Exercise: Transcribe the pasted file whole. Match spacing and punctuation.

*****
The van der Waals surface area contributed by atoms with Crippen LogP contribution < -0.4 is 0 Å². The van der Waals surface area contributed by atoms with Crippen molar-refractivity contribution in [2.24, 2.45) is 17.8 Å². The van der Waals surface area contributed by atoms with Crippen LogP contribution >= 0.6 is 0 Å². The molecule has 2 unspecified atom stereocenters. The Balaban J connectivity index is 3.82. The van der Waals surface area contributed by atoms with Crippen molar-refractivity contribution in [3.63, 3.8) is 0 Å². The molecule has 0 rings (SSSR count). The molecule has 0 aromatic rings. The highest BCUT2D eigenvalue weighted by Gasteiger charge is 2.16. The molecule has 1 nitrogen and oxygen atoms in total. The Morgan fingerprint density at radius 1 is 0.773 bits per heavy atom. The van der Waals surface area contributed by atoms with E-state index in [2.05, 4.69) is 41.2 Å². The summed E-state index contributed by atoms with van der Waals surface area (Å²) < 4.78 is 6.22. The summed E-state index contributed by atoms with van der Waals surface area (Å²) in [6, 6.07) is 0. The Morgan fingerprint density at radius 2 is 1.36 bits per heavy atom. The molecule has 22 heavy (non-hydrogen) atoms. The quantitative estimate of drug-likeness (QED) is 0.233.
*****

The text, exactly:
The van der Waals surface area contributed by atoms with Crippen LogP contribution < -0.4 is 0 Å². The van der Waals surface area contributed by atoms with Crippen molar-refractivity contribution in [2.24, 2.45) is 17.8 Å². The van der Waals surface area contributed by atoms with Crippen LogP contribution >= 0.6 is 0 Å². The molecule has 2 unspecified atom stereocenters. The Balaban J connectivity index is 3.82. The van der Waals surface area contributed by atoms with Crippen molar-refractivity contribution in [3.63, 3.8) is 0 Å². The molecule has 0 rings (SSSR count). The molecule has 0 aromatic rings. The highest BCUT2D eigenvalue weighted by Gasteiger charge is 2.16. The molecule has 1 nitrogen and oxygen atoms in total. The Morgan fingerprint density at radius 1 is 0.773 bits per heavy atom. The van der Waals surface area contributed by atoms with E-state index in [2.05, 4.69) is 41.2 Å². The summed E-state index contributed by atoms with van der Waals surface area (Å²) < 4.78 is 6.22. The summed E-state index contributed by atoms with van der Waals surface area (Å²) in [6, 6.07) is 0. The Morgan fingerprint density at radius 2 is 1.36 bits per heavy atom. The molecule has 22 heavy (non-hydrogen) atoms. The quantitative estimate of drug-likeness (QED) is 0.233.